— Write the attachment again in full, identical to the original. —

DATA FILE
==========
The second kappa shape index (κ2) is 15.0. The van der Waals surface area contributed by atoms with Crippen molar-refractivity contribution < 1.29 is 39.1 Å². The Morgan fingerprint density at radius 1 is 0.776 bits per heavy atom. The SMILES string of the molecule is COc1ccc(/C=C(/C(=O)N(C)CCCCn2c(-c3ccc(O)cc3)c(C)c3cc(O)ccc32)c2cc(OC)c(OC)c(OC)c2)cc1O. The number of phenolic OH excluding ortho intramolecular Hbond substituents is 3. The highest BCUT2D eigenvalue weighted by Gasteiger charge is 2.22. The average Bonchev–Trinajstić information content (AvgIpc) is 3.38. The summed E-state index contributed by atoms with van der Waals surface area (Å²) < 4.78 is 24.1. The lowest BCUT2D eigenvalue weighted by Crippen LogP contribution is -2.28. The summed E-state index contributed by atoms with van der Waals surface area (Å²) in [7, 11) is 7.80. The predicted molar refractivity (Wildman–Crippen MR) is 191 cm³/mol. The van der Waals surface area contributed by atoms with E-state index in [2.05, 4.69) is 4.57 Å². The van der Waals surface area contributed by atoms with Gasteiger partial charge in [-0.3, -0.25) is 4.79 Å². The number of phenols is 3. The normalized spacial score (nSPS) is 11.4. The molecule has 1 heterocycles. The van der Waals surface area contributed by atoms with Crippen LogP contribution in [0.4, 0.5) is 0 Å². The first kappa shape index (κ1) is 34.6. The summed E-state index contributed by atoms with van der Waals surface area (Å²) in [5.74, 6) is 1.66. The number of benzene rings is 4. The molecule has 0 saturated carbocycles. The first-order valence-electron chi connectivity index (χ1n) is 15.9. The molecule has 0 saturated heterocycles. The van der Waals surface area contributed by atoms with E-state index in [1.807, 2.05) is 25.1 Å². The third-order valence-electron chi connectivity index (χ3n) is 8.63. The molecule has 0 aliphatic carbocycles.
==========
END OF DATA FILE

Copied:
The second kappa shape index (κ2) is 15.0. The van der Waals surface area contributed by atoms with Crippen molar-refractivity contribution < 1.29 is 39.1 Å². The Morgan fingerprint density at radius 1 is 0.776 bits per heavy atom. The SMILES string of the molecule is COc1ccc(/C=C(/C(=O)N(C)CCCCn2c(-c3ccc(O)cc3)c(C)c3cc(O)ccc32)c2cc(OC)c(OC)c(OC)c2)cc1O. The number of phenolic OH excluding ortho intramolecular Hbond substituents is 3. The highest BCUT2D eigenvalue weighted by Gasteiger charge is 2.22. The average Bonchev–Trinajstić information content (AvgIpc) is 3.38. The summed E-state index contributed by atoms with van der Waals surface area (Å²) < 4.78 is 24.1. The lowest BCUT2D eigenvalue weighted by Crippen LogP contribution is -2.28. The summed E-state index contributed by atoms with van der Waals surface area (Å²) in [7, 11) is 7.80. The predicted molar refractivity (Wildman–Crippen MR) is 191 cm³/mol. The van der Waals surface area contributed by atoms with E-state index in [2.05, 4.69) is 4.57 Å². The van der Waals surface area contributed by atoms with Gasteiger partial charge in [-0.3, -0.25) is 4.79 Å². The number of phenols is 3. The normalized spacial score (nSPS) is 11.4. The molecule has 1 heterocycles. The van der Waals surface area contributed by atoms with Crippen LogP contribution in [0.4, 0.5) is 0 Å². The first kappa shape index (κ1) is 34.6. The summed E-state index contributed by atoms with van der Waals surface area (Å²) in [5.74, 6) is 1.66. The number of benzene rings is 4. The molecule has 0 saturated carbocycles. The first-order valence-electron chi connectivity index (χ1n) is 15.9. The molecule has 0 saturated heterocycles. The van der Waals surface area contributed by atoms with E-state index in [1.807, 2.05) is 25.1 Å². The third-order valence-electron chi connectivity index (χ3n) is 8.63. The molecule has 0 aliphatic carbocycles.